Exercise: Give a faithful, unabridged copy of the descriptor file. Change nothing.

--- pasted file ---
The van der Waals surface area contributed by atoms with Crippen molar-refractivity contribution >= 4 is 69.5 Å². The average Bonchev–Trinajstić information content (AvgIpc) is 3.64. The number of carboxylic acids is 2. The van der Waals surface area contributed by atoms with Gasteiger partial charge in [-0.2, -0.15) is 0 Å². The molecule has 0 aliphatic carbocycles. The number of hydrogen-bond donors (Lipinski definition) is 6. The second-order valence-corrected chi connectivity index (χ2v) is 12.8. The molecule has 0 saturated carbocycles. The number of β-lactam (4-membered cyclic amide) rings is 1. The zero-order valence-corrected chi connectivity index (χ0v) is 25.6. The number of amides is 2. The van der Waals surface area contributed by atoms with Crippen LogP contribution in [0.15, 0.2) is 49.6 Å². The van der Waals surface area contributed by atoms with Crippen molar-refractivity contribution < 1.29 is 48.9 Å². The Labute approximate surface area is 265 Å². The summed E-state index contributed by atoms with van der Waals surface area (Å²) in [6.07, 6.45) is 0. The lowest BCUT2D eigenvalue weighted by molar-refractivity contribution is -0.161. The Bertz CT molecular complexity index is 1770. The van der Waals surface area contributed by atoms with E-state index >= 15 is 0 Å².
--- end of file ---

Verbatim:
The van der Waals surface area contributed by atoms with Crippen molar-refractivity contribution >= 4 is 69.5 Å². The average Bonchev–Trinajstić information content (AvgIpc) is 3.64. The number of carboxylic acids is 2. The van der Waals surface area contributed by atoms with Gasteiger partial charge in [-0.2, -0.15) is 0 Å². The molecule has 0 aliphatic carbocycles. The number of hydrogen-bond donors (Lipinski definition) is 6. The second-order valence-corrected chi connectivity index (χ2v) is 12.8. The molecule has 0 saturated carbocycles. The number of β-lactam (4-membered cyclic amide) rings is 1. The zero-order valence-corrected chi connectivity index (χ0v) is 25.6. The number of amides is 2. The van der Waals surface area contributed by atoms with Crippen LogP contribution in [0.15, 0.2) is 49.6 Å². The van der Waals surface area contributed by atoms with Crippen molar-refractivity contribution < 1.29 is 48.9 Å². The Labute approximate surface area is 265 Å². The summed E-state index contributed by atoms with van der Waals surface area (Å²) in [6.07, 6.45) is 0. The lowest BCUT2D eigenvalue weighted by molar-refractivity contribution is -0.161. The Bertz CT molecular complexity index is 1770. The van der Waals surface area contributed by atoms with E-state index >= 15 is 0 Å².